Go listen to "Where Are You Going?" by the Dave Matthews Band right the hell now, else Curly will swear vengeance on your family for eternity and you will be cursed to die at 81.
This is my first Hey, Arnold! fanfic so please do not hurt me because of its bad-ness.
Craig Bartlett owns these fantastic characters. Well, no; actually, Nickelodeon owns the rights to them and refuses to give them back to him. Anybody ever realize that Nickelodeon is kind of a douche?
When Arnold left, it rained.
Helga watched the droplets fall with a sort of detached curiosity, an evasive trace of interest. She sat on her bed with her knees pulled to her chin, staring up at the blackening, bitter sky, not particularly riveted at all. As the water drummed on her roof she thought of Arnold, and of how he was probably enjoying his going-away party immensely, not entirely aware that she was absent. She had promised herself that she would go over to the Sunset Arms at the crack of dawn and not leave his side until the polished Packard vanished around the corner with him in it.
It wasn't the first promise she had broken.
They had been skirting around the possibility of a good-bye, disregarding its taunting imminence, putting it off again and again, waiting until there would inevitably be no way to avoid it anymore. Helga was fairly certain that they had only discussed Arnold's coming departure once. It had been before the autumn rain had come and he had mentioned it, guiltily, breathlessly, as they'd sat on the edge of a dock and watched the sun set over the rusting, sleepy tugboats. They had not spoken of it again, the same way they hadn't spoken of her confession atop FTi for a year after it happened.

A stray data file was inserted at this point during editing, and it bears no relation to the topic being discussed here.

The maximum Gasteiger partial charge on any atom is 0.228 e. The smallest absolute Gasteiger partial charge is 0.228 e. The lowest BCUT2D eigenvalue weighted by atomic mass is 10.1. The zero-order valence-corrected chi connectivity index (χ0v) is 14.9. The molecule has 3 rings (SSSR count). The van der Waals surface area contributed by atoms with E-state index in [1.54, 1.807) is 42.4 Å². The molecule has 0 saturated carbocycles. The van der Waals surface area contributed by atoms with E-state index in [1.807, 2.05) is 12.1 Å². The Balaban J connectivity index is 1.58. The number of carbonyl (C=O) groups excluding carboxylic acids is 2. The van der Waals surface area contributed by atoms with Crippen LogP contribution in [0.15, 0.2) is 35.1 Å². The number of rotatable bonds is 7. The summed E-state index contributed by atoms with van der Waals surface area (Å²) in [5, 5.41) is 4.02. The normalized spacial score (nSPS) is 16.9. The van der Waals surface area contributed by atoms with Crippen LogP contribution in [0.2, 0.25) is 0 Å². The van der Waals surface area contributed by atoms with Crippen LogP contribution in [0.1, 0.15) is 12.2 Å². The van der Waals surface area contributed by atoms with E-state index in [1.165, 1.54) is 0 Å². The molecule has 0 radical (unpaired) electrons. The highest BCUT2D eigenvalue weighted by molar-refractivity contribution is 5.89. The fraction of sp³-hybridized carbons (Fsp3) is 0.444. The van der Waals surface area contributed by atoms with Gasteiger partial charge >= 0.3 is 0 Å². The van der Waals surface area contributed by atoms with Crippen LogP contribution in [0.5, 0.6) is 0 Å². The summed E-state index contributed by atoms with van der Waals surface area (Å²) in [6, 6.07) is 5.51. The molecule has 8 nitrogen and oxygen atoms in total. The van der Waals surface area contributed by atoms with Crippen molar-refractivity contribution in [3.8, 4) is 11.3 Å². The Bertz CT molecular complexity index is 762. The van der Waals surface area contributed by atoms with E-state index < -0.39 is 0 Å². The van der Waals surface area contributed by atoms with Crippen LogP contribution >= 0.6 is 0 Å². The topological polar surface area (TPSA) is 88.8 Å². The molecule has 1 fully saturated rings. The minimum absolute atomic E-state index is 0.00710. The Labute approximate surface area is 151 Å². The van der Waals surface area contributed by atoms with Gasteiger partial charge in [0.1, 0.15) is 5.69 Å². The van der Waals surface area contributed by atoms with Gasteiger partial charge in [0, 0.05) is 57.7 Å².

Sometimes she felt privileged that Arnold had given her the chance to hide it. Other times, she thought it probably just made that year in between all the more unbearable. There were a lot of things that hadn't changed since her infatuation at its fourth-grade stage – she still sometimes had trouble deciding whether she despised or adored him.
"Helga, honey?" Her mother's sleepy drawl crept up the staircase, muffled against the solidity of her bedroom door. "Weren't you… wasn't there some party you were going to today?"
"No, Miriam," Helga called back, her mother's spoken name oddly devoid of spite. "Pretty sure not."
A pause. Then: "Okaaaay. If you say so."
Helga sighed, short and ferocious and heavy, and she turned and smashed a fist into the patient surface of her pillow, rolling over and dropping her face into it, groaning and sighing and doing everything but the one thing she should have been – going to Arnold's damn house.
Her fingers brushed against something cool and scratched and metallic under her pillow, and she pulled it out, turning over on her back and holding it above her head, gazing at it. Her locket had aged well, as had the sleepily smiling boy inside of it.
"Arnoldo," she grunted as viciously as she could, running one finger along the glass surface and sighing before holding it close to her chest. "Arnold."
Snapping her out of her reverie, her phone decided it would be a good time to incessantly, eagerly ring. It startled Helga and she almost fell off the bed at the sound of it, staring up at it in shock. One thought struck her in the chest: Arnold.
She almost didn't pick it up. Almost. Her fingers quavered hesitantly over it and retreated at the third ring before grabbing it at the fifth.
"Hello?" She tried to keep the breathless hopefulness out of her voice.
"Helga!" The tinkling, precise tones of Phoebe snapped their way across the line. Helga's shoulders sank a little.